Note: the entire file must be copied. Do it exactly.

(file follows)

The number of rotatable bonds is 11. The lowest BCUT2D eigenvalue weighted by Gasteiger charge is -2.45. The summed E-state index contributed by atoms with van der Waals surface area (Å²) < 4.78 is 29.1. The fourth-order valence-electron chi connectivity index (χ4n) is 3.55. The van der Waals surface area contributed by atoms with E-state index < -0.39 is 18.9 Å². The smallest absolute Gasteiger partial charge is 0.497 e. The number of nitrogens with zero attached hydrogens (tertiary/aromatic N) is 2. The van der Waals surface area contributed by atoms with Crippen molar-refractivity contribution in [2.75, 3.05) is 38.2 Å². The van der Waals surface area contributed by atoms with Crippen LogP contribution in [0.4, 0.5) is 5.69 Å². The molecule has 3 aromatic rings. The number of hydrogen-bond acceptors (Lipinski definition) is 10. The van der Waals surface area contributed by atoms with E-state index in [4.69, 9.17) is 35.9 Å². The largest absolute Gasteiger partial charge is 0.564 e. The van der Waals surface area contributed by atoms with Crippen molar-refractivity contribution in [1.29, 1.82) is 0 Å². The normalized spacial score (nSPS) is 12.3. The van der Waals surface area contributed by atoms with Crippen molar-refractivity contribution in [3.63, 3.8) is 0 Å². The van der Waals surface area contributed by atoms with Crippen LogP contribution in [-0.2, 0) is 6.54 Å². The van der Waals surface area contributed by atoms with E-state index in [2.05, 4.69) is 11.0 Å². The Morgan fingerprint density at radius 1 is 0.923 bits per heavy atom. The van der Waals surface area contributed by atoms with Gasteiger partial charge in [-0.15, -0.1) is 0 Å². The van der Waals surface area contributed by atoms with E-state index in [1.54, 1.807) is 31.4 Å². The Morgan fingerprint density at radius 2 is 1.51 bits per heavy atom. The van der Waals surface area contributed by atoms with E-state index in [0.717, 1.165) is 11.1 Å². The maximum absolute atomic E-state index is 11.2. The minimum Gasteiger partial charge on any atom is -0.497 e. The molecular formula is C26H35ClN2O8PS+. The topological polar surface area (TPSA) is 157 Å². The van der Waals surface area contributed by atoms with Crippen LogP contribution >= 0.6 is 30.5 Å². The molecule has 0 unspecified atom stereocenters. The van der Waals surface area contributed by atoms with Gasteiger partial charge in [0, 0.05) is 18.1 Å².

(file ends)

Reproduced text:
The number of rotatable bonds is 11. The lowest BCUT2D eigenvalue weighted by Gasteiger charge is -2.45. The summed E-state index contributed by atoms with van der Waals surface area (Å²) < 4.78 is 29.1. The fourth-order valence-electron chi connectivity index (χ4n) is 3.55. The van der Waals surface area contributed by atoms with E-state index < -0.39 is 18.9 Å². The smallest absolute Gasteiger partial charge is 0.497 e. The number of nitrogens with zero attached hydrogens (tertiary/aromatic N) is 2. The van der Waals surface area contributed by atoms with Crippen molar-refractivity contribution in [2.75, 3.05) is 38.2 Å². The van der Waals surface area contributed by atoms with Crippen LogP contribution in [0.4, 0.5) is 5.69 Å². The molecule has 3 aromatic rings. The number of hydrogen-bond acceptors (Lipinski definition) is 10. The van der Waals surface area contributed by atoms with E-state index in [4.69, 9.17) is 35.9 Å². The largest absolute Gasteiger partial charge is 0.564 e. The van der Waals surface area contributed by atoms with Crippen molar-refractivity contribution in [1.29, 1.82) is 0 Å². The normalized spacial score (nSPS) is 12.3. The van der Waals surface area contributed by atoms with Crippen molar-refractivity contribution in [3.63, 3.8) is 0 Å². The van der Waals surface area contributed by atoms with Crippen LogP contribution in [-0.2, 0) is 6.54 Å². The van der Waals surface area contributed by atoms with E-state index in [2.05, 4.69) is 11.0 Å². The Morgan fingerprint density at radius 1 is 0.923 bits per heavy atom. The van der Waals surface area contributed by atoms with Gasteiger partial charge in [-0.15, -0.1) is 0 Å². The van der Waals surface area contributed by atoms with E-state index in [1.54, 1.807) is 31.4 Å². The Morgan fingerprint density at radius 2 is 1.51 bits per heavy atom. The van der Waals surface area contributed by atoms with E-state index in [0.717, 1.165) is 11.1 Å². The maximum absolute atomic E-state index is 11.2. The minimum Gasteiger partial charge on any atom is -0.497 e. The molecular formula is C26H35ClN2O8PS+. The topological polar surface area (TPSA) is 157 Å². The van der Waals surface area contributed by atoms with Crippen LogP contribution >= 0.6 is 30.5 Å². The molecule has 0 unspecified atom stereocenters. The van der Waals surface area contributed by atoms with Gasteiger partial charge in [0, 0.05) is 18.1 Å².